Farm to Table Catering, a fresh take on your wedding day dinner
By Erin Haefele
Photos by Melanie Rice
Anyone can take a frozen puck of chicken that has been injected with a salt solution, top with a white sauce made from a reconstituted powder, plop some frozen vegetables out of a bag, steam and serve. You and your guests will dine; it will be fine, because your wedding isn't really about the food, right? Maybe not, but it can be.
The farm-to-table movement is all the rage and it's here to stay. You may enjoy certain standards and values in your daily eating that you dream of providing to your loved ones on your wedding day. A crispy-skinned, roasted chicken accompanied by fresh, flavorful vegetables that showcase the vibrant colors and flavors. Your wedding meal doesn't have to be mediocre; with a little planning and the help of professionals it can be a vibrant culinary experience for you and your guests.
As the chef of a small farm-to-table grocery store and catering kitchen, my job is to turn wedding buffets into a feast worthy of the special day. I'm lucky to have inspiration so close at hand: the weekly farmer's market sprouts right next to my kitchen.
Those vine-ripened, red and green-striped heirloom tomatoes on my cutting board have never seen a loading dock, a plane, or even a cooler. They were picked by hand as the sun was setting the day before they landed at the farmers' market. The carrots arrive with the long green tops still attached and the Brussels sprouts are still on the stalk. Each week I stroll from table to table admiring the ever-growing variety of locally grown goods displayed by the farmers: delicate lettuces, bitter and peppery greens, long white and plump purple eggplants, squash in all shapes and sizes, ground cherries, and fresh garlic with or without the green tops. There is goat cheese, farm-fresh eggs, and coolers of fresh meats such as chicken, venison, lamb, and grass-fed beef. Vendors with maple syrup in varying colors, wild or cultivated mushrooms, wood-parched wild rice, breads baked in a wood-fired oven, fresh berries, and flowers. Heck, you can even buy an engagement ring from a master jeweler.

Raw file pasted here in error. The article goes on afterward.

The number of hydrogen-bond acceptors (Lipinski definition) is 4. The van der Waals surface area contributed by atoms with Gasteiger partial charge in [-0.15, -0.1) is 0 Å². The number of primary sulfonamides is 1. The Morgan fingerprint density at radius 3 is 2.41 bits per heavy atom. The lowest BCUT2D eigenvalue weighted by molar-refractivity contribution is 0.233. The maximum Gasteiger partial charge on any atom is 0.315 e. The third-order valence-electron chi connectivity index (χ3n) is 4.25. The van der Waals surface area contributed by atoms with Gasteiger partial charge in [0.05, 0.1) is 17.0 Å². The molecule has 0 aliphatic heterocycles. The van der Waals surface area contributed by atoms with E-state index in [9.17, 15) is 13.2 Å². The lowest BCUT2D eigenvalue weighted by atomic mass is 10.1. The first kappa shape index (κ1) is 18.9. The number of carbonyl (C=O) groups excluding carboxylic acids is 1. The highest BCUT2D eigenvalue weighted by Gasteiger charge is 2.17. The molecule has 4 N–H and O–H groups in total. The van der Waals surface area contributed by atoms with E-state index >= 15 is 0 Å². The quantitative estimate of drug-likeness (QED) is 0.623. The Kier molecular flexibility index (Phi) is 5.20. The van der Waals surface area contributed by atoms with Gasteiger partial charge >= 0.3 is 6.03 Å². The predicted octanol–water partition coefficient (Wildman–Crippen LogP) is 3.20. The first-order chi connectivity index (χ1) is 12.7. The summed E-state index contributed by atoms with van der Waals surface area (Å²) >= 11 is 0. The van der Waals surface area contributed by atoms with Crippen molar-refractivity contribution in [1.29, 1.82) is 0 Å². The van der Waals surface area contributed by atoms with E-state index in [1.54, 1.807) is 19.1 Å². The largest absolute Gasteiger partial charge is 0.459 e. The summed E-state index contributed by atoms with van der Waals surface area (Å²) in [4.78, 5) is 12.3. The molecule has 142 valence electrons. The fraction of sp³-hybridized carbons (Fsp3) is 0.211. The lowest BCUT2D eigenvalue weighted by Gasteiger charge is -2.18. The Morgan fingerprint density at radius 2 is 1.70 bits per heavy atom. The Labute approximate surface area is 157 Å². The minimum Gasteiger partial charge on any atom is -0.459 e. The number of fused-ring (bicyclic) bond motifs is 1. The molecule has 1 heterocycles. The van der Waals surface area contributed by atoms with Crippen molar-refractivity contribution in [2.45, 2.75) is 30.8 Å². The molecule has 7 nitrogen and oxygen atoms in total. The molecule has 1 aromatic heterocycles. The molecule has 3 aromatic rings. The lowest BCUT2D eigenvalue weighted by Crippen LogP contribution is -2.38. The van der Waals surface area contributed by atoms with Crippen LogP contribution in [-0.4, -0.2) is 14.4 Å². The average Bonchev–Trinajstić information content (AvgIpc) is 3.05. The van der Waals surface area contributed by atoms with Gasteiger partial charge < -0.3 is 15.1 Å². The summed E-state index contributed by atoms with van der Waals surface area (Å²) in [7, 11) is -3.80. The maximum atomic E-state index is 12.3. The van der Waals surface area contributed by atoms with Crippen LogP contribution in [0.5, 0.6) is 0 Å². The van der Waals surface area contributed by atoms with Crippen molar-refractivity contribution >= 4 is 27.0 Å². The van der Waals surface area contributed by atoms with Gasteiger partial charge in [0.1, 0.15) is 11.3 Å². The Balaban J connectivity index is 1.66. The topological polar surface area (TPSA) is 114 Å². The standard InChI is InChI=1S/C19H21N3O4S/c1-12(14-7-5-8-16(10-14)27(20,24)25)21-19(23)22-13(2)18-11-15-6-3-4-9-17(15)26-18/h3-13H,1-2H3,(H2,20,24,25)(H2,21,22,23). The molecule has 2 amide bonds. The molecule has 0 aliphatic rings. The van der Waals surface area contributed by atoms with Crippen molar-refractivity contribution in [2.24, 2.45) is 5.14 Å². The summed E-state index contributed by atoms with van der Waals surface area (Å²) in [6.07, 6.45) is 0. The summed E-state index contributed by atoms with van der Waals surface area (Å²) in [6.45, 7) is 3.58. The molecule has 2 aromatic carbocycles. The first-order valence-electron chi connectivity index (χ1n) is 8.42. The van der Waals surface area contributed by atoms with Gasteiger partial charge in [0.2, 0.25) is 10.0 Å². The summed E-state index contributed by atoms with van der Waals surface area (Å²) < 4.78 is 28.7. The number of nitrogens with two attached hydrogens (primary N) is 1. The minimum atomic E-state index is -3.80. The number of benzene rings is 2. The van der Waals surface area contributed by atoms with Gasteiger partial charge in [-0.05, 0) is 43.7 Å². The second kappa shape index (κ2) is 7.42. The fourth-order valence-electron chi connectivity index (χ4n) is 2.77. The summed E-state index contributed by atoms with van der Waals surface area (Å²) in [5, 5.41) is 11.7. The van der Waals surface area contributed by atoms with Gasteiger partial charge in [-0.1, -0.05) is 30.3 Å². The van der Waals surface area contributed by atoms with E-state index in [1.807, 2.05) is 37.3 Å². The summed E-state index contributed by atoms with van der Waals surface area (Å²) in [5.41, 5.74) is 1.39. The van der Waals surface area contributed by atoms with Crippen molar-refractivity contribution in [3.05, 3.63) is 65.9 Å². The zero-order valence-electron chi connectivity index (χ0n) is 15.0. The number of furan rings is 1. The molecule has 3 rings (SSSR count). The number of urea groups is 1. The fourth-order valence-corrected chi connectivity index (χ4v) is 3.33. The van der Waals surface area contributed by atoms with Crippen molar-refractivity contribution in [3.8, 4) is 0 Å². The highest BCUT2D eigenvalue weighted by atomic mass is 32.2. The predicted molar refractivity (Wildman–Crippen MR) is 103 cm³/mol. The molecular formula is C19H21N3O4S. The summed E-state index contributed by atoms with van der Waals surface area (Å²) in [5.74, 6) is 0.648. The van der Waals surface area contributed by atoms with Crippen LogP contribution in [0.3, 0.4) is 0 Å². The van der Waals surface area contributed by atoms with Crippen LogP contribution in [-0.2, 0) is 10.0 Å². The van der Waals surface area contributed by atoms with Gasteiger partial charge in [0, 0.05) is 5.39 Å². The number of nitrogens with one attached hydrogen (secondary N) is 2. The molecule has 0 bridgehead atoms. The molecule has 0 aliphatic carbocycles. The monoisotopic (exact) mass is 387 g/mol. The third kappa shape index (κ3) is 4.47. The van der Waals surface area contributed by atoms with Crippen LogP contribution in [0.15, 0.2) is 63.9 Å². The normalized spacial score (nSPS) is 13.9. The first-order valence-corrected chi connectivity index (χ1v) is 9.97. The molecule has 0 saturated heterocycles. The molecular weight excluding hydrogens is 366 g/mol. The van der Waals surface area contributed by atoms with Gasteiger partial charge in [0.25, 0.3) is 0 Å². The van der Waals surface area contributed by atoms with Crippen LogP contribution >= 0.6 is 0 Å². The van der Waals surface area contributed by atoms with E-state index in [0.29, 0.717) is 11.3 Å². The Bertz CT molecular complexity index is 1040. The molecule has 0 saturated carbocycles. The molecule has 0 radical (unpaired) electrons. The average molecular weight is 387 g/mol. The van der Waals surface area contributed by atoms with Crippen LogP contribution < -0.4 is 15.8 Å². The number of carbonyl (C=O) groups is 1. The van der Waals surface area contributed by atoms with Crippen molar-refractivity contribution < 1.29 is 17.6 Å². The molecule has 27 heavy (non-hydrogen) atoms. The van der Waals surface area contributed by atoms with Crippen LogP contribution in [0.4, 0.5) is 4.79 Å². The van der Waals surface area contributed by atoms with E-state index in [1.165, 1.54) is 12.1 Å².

The farmers make my job easy. They spend countless hours planting, weeding, watering, and cultivating. You can taste the love. The farmer tells me about how he found the perfect melon variety for his soil, how he turns the melons while they are on the vine, and how he waits to pick them until they are just ripe; I know those melons are going to be good. I take one back to my kitchen and slice it open. The sweet floral fragrance fills my kitchen and I know I have found the fruit to go with my ginger-mint syrup.
I make my way to the honey gal. She has me taste three different bottles. The third bottle of honey tastes like peonies bathing in butterscotch. I know it will be perfect drizzled over a roasted beet salad with rye toasts slathered in goat cheese. I am making progress on this menu.
It wouldn't be a local menu without wild rice, one of our most prized local ingredients. I am not talking about the jet-black kind that's grown in paddies and cultivated by machine. I am talking about the rice that's harvested by hand; one person guiding through the aquatic grass and another person knocking the kernels into the canoe. Roasted-or "parched" as they say-over a wood fire, this wild rice is the real deal. It's nutty, slightly sweet, and earthy. I've served this wild rice on a breakfast buffet as a sweet porridge, a salad with almonds and cranberries, a classic creamy wild rice soup, or a simple pilaf side dish, but now I decide to turn it into our feature appetizer: Mini Wild Rice Cakes with Mushroom Tapenade and Chive Cream.